"I'm really at a halfway point," he says. "We had some good successes and seen problems you get into when you're dealing with a large body, but it's like the Rolling Stones say, 'You can't always get what you want, but you get want you need.' I'm happy with the things we've accomplished, but there are still opportunities to make a positive impact for the region and state as a whole."

In office, Raussen has helped reform Ohio's tax code to be more competitive for high-tech manufacturing jobs and sponsored Amy's Law, requiring people accused of domestic abuse to appear before a judge for bond hearings.

Most recently, Raussen worked on a new law that will allow consumers to compare Ohio hospitals' costs and quality of care.

He hopes to create incentives for local governments to work together more closely and create opportunities for joint ventures on economic development and enterprise zones.

He's also worked with a coalition to bring public schools flexibility on mandates involving structural requirements, among others, based on performance.

Though recognizing the funding of public schools as an issue, Raussen doesn't believe there's a simple answer.

"There's not a one-size-fits-all formula to education funding," he says. "There are always adjustments in the system and formula we can make."

Raussen, along with four other state lawmakers, failed to declare tickets they received to a Bengals game and dinner last year. The event was part of a fundraiser for cystic fibrosis. Raussen says it was an "honest mistake" and that lobbyist Richard Colby was to blame for not informing the lawmakers that they had to declare the gifts. Colby was fined following the incident.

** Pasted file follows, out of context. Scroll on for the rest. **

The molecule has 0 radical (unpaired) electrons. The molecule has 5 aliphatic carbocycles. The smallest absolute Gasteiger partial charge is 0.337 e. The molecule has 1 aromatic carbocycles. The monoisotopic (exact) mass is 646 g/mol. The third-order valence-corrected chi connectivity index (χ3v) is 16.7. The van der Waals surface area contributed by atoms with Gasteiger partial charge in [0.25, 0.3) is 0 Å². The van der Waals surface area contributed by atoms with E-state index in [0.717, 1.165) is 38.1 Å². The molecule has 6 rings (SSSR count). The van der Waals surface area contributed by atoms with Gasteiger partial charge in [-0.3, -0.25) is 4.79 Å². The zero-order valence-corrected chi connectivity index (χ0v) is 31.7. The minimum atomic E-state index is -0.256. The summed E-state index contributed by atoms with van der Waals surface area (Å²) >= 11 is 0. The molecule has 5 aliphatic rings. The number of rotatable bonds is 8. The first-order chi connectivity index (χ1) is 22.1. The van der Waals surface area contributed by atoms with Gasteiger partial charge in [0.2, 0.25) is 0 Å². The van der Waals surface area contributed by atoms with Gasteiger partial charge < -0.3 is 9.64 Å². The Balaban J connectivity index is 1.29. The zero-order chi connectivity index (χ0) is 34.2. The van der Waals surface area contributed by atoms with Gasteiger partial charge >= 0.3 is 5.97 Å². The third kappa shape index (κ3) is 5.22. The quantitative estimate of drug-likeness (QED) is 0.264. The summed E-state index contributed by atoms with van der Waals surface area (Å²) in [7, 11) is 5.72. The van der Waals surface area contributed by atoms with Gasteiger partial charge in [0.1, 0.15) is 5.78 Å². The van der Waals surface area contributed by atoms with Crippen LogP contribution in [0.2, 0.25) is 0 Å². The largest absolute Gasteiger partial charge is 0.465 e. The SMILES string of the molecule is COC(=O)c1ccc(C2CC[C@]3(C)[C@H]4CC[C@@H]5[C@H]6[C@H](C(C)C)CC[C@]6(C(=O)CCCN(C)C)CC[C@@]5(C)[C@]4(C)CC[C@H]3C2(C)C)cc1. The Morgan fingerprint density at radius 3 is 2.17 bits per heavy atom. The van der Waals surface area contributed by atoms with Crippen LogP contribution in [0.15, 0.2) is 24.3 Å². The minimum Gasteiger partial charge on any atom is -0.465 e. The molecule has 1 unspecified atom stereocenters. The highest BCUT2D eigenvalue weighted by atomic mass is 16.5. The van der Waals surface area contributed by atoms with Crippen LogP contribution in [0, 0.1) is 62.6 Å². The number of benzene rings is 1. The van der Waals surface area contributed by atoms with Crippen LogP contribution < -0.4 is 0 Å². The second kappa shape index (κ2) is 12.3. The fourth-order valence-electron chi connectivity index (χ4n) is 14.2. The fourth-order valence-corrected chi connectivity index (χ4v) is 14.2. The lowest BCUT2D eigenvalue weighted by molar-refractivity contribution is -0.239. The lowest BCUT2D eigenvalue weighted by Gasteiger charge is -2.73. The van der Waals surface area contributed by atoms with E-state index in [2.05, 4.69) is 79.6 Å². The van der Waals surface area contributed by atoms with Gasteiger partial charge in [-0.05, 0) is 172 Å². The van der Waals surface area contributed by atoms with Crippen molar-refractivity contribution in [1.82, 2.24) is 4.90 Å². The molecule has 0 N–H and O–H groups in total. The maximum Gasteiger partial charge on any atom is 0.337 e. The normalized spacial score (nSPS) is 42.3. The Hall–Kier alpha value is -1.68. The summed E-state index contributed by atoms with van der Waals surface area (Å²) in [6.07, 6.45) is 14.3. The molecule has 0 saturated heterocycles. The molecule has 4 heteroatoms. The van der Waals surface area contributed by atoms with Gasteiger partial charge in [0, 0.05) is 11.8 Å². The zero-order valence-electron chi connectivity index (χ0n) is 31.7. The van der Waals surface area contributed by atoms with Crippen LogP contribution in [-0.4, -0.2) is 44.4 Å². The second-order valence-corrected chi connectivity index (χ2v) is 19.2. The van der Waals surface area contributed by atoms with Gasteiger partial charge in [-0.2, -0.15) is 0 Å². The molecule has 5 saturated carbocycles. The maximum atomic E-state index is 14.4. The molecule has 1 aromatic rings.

Pillich sees the event a bit differently.

"One thing I've seen when talking to people is that it doesn't matter if they are a Republican, Democrat or independent," she says. "They don't want to see corruption in government. The government is accountable to the people. If you can ever forget (to declare gifts), then you are not doing your job. To me, it's just common sense. I can breath as easy as I know to report gifts."

Last month the Ohio Elections Commission found that Raussen made a false statement by leaving 12 endorsements from his 2004 campaign posted on his current campaign Web site. In a unanimous decision, the commission cited the violation but decided not to fine or issue a reprimand to Raussen.

"All the old endorsements we had (on the Web site) were from 2004," Raussen says. "When volunteers work on a campaign, you can't really fire them. Certain things hadn't been updated. It was an honest mistake on our campaign, but we're ready to move forward."

Pillich believes voters are ready for a change.

"There's a lot of mess to clean up," she says. "There's been a Grand Old Party for the past 12 years, and it's been a pretty expensive party. We're going to be cleaning up for a long time. I think people are ready for a change in Ohio. I think I have the best chance to unseat an incumbent south of I-70." ©